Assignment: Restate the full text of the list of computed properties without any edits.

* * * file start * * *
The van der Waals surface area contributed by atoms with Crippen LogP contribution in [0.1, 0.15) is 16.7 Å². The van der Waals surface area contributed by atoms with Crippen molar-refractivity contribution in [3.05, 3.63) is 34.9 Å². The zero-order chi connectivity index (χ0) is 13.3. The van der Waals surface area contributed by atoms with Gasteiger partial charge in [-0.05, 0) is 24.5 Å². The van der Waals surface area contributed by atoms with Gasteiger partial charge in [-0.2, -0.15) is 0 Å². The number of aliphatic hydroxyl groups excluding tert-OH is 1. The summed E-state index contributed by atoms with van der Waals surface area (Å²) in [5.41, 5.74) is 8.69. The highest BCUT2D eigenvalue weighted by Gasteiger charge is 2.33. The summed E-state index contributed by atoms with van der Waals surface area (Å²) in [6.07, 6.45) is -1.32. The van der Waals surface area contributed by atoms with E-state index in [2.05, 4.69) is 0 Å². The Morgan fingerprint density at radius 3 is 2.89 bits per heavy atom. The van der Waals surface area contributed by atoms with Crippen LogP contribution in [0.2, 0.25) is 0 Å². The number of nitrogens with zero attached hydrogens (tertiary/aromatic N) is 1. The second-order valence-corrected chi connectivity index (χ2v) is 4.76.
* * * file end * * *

The van der Waals surface area contributed by atoms with Crippen LogP contribution in [0.1, 0.15) is 16.7 Å². The van der Waals surface area contributed by atoms with Crippen molar-refractivity contribution in [3.05, 3.63) is 34.9 Å². The zero-order chi connectivity index (χ0) is 13.3. The van der Waals surface area contributed by atoms with Gasteiger partial charge in [-0.05, 0) is 24.5 Å². The van der Waals surface area contributed by atoms with Gasteiger partial charge in [-0.2, -0.15) is 0 Å². The number of aliphatic hydroxyl groups excluding tert-OH is 1. The summed E-state index contributed by atoms with van der Waals surface area (Å²) in [5.41, 5.74) is 8.69. The highest BCUT2D eigenvalue weighted by Gasteiger charge is 2.33. The summed E-state index contributed by atoms with van der Waals surface area (Å²) in [6.07, 6.45) is -1.32. The van der Waals surface area contributed by atoms with E-state index in [2.05, 4.69) is 0 Å². The Morgan fingerprint density at radius 3 is 2.89 bits per heavy atom. The van der Waals surface area contributed by atoms with Crippen LogP contribution in [0.2, 0.25) is 0 Å². The number of nitrogens with zero attached hydrogens (tertiary/aromatic N) is 1. The second-order valence-corrected chi connectivity index (χ2v) is 4.76.